Thursday, October 8, 2009
Health Care Reform - The Core Issue
You may like or dislike Keith Olbermann. I go back and forth myself. But his thoughtful, passionate and reasoned discussion of why health care reform is so important, yet why we're so deeply divided about it, was brilliant and you should watch. I have my own story to add.
Keith talks about his recent experiences with his dad in the hospital. I've been there with both my parents.
My mother lingered six weeks in the hospital, dying of cancer that had spread to her stomach, in horrific pain that even liberal and constant morphine drips couldn't mask, starving to death. She developed bed sores. She was, most of the time, unconscious or barely conscious. On the two occasions during that entire six weeks that she was aware, she was afraid. Not of dying, though perhaps she was afraid of that as well. But what she was afraid of was the bills.
"Can we afford this?" she whispered through lips we kept moistened with salve. She couldn't drink. Everything made her throw up.
"Of course we can," my father assured her. They could. They had Medicare. They had supplemental insurance. They were lucky. The bills were high, but they weren't impossible thanks to years of paying for that extra protection.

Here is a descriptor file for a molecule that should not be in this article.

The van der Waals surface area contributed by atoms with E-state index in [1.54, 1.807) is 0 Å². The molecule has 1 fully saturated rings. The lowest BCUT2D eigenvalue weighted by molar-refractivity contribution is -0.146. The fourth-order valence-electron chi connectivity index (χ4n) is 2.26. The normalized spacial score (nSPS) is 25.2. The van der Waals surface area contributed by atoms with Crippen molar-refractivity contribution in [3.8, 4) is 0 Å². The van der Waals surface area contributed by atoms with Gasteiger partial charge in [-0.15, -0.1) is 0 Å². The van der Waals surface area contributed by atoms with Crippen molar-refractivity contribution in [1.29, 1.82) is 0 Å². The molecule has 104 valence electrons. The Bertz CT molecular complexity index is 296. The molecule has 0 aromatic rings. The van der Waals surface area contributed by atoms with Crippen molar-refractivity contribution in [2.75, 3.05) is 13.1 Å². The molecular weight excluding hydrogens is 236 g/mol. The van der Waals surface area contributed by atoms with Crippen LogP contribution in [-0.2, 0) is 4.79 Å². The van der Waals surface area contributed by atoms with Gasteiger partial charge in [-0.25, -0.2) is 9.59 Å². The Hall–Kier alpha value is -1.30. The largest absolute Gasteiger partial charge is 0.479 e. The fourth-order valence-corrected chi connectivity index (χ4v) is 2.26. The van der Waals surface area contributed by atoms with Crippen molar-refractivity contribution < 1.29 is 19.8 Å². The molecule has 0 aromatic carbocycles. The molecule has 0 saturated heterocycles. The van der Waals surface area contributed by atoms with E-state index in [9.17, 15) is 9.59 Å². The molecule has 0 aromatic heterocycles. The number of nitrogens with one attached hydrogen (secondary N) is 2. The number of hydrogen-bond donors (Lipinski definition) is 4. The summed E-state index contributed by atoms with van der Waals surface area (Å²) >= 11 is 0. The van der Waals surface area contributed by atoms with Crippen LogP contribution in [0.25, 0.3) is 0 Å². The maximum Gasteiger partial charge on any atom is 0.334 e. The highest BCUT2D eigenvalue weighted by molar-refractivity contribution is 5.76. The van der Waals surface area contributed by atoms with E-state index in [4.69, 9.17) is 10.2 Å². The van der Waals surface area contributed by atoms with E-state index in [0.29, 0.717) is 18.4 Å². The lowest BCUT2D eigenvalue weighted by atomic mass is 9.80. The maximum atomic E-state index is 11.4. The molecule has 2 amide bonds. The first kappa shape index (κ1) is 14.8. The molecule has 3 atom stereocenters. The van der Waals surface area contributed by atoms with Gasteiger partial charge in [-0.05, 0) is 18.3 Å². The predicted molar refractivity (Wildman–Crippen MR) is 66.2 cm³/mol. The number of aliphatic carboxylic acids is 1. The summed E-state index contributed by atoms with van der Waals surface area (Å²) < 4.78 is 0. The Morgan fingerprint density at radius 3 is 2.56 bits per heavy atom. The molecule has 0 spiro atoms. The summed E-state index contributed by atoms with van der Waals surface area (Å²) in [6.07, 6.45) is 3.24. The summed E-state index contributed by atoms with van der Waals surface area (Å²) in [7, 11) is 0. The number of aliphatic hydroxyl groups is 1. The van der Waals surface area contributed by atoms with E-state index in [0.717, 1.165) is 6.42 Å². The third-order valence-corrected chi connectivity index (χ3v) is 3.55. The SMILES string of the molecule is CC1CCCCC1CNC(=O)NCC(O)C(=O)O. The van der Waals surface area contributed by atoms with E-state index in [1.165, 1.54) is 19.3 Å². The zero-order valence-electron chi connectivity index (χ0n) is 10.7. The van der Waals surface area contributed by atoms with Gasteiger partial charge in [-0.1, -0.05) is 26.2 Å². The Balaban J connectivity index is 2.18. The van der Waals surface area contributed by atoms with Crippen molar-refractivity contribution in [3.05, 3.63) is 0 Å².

But she wasn't sure. And he couldn't convince her.
So my mother died worried that she was creating a financial burden for my father and for me.
And her fear lingered with me, along with the memories of the bedsores she developed despite the nurses' best efforts, along with the memory of her grimaces when the pain stabbed her, along with the anger that a kind, generous woman should not only suffer, but worry that her suffering was just too damned expensive.
Watch Keith. Then can't we all talk about this and come up with a solution that fixes a broken system?